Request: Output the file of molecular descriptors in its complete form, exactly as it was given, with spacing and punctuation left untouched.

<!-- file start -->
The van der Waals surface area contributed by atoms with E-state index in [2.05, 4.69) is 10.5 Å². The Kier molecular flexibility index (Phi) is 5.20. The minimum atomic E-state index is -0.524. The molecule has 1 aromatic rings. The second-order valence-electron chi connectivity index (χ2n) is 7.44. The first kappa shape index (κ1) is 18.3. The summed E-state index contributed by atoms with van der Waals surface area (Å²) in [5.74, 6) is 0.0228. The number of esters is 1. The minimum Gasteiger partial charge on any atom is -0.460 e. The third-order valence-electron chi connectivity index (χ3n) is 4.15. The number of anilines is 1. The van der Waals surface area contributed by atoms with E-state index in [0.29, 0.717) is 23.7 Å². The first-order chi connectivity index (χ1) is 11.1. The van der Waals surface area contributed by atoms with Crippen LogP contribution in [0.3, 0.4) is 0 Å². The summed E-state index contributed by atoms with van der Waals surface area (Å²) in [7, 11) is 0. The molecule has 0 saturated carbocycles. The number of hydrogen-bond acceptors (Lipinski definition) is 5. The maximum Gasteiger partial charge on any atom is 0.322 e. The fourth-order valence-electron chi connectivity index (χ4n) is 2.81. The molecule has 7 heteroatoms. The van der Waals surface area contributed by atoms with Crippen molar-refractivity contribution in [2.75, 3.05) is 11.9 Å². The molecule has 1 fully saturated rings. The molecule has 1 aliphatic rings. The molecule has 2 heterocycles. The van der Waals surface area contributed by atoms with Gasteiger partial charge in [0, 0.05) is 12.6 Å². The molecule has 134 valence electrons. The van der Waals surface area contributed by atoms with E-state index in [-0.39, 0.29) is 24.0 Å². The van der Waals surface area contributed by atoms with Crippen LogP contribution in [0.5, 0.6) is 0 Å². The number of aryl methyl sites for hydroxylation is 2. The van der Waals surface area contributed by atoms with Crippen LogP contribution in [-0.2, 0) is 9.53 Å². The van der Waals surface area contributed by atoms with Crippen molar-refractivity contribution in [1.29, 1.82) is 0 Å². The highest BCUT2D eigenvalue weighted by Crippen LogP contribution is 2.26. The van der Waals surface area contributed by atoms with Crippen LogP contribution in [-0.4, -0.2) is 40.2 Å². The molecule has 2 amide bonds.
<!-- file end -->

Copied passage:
The van der Waals surface area contributed by atoms with E-state index in [2.05, 4.69) is 10.5 Å². The Kier molecular flexibility index (Phi) is 5.20. The minimum atomic E-state index is -0.524. The molecule has 1 aromatic rings. The second-order valence-electron chi connectivity index (χ2n) is 7.44. The first kappa shape index (κ1) is 18.3. The summed E-state index contributed by atoms with van der Waals surface area (Å²) in [5.74, 6) is 0.0228. The number of esters is 1. The minimum Gasteiger partial charge on any atom is -0.460 e. The third-order valence-electron chi connectivity index (χ3n) is 4.15. The number of anilines is 1. The van der Waals surface area contributed by atoms with E-state index in [0.29, 0.717) is 23.7 Å². The first-order chi connectivity index (χ1) is 11.1. The van der Waals surface area contributed by atoms with Crippen LogP contribution in [0.3, 0.4) is 0 Å². The summed E-state index contributed by atoms with van der Waals surface area (Å²) in [7, 11) is 0. The molecule has 0 saturated carbocycles. The number of hydrogen-bond acceptors (Lipinski definition) is 5. The maximum Gasteiger partial charge on any atom is 0.322 e. The fourth-order valence-electron chi connectivity index (χ4n) is 2.81. The molecule has 7 heteroatoms. The van der Waals surface area contributed by atoms with Crippen molar-refractivity contribution in [2.75, 3.05) is 11.9 Å². The molecule has 1 fully saturated rings. The molecule has 1 aliphatic rings. The molecule has 2 heterocycles. The van der Waals surface area contributed by atoms with Gasteiger partial charge in [0, 0.05) is 12.6 Å². The molecule has 134 valence electrons. The van der Waals surface area contributed by atoms with E-state index in [-0.39, 0.29) is 24.0 Å². The van der Waals surface area contributed by atoms with Crippen LogP contribution in [0.5, 0.6) is 0 Å². The number of aryl methyl sites for hydroxylation is 2. The van der Waals surface area contributed by atoms with Crippen LogP contribution in [-0.2, 0) is 9.53 Å². The van der Waals surface area contributed by atoms with Crippen molar-refractivity contribution in [1.29, 1.82) is 0 Å². The highest BCUT2D eigenvalue weighted by Crippen LogP contribution is 2.26. The van der Waals surface area contributed by atoms with Crippen LogP contribution in [-0.4, -0.2) is 40.2 Å². The molecule has 2 amide bonds.